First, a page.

In my last post, by oversight, my finalized draft about China got unincluded. My young friend Sandeep, (another Gupta for you, Conrad!) has pointed out this omission, and I hasten to make amends. Rather than incorporate it in the original post, I have decided to just post about it separately here.
India shares a fairly long border with China. While India has not overtly or covertly shown any hegemonic ideas, we certainly would like to have a “significant presence” in our neighbourhood. Quite whether China has any hegemonic ambitions is what we read in our press by international commentators.
Following some arbitrary demarcation of borders before the British left India, China has had a dispute on some border areas in our West and North East. This dispute resulted in a short war in 1962 with humiliating results for India. Our much respected Prime Minister, Jawaharlal Nehru died a broken man following this. Since then, the relationship has been rather frosty though since 1994, talks have begun between the two sides and are reputedly making ‘satisfactory’ progress.
Another cause for bad relationship between the two countries is the presence of a community of refugee Tibetans led by the Dalai Lama in India. About this, my readers know perhaps more than I but, the Chinese, obviously do not like it that India has given refuge to these people.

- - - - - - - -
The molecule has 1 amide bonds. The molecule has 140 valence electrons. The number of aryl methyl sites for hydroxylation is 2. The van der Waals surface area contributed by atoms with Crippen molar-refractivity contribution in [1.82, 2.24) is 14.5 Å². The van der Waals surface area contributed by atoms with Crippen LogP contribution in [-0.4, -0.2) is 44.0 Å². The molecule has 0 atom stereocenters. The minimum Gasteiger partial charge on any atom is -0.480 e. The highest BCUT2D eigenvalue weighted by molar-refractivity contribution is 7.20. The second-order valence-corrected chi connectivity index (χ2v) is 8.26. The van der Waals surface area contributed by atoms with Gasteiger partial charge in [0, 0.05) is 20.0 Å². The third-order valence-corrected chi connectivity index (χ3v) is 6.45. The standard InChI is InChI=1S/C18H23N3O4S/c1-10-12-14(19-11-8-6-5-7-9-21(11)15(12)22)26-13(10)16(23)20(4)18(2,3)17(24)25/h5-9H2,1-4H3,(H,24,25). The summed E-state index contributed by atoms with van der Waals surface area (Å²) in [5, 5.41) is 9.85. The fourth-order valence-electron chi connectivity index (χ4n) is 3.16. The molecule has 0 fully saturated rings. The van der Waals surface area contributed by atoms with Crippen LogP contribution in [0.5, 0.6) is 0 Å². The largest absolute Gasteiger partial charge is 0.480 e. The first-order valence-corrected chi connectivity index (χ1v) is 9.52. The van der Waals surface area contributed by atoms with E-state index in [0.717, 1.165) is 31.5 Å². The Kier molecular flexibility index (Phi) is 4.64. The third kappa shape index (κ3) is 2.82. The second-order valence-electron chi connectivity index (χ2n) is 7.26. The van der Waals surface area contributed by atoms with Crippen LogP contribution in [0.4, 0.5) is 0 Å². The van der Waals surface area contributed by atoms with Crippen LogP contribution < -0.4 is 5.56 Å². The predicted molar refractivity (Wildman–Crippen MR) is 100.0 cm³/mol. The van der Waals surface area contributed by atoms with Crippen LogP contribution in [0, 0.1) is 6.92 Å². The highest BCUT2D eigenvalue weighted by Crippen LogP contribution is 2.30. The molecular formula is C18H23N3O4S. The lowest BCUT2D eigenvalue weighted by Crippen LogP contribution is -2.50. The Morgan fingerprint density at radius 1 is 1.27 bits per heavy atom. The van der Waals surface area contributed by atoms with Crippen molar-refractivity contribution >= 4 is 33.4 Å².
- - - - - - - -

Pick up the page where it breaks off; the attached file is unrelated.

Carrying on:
Since the mid 1990s, trade and commerce have been rising between the two countries and both are very important trading partners to each other. This gives hope that with the expected resolution to the border dispute, relations will improve to normal to the mutual benefit of both countries.
China is perceived to be a friend of Pakistan and an enemy of India. The Indian press calls the relationship rather cheekily as ‘Pakistan’s all weather friend, China’. Till this perception is removed by more open and friendly contacts with each other, the relations cannot but rather be frosty. With recent developments in Pakistan causing much alarm in Beijing too, quite how events will unfold is anybody’s guess.
Recently, when Pakistan sought financial help, China did not extend any, nor did it support Pakistan in the IMF. India on the other hand did and won some brownie points in the Pakistani media and some elements of the Pakistani establishment.
For a more detailed report, please see this.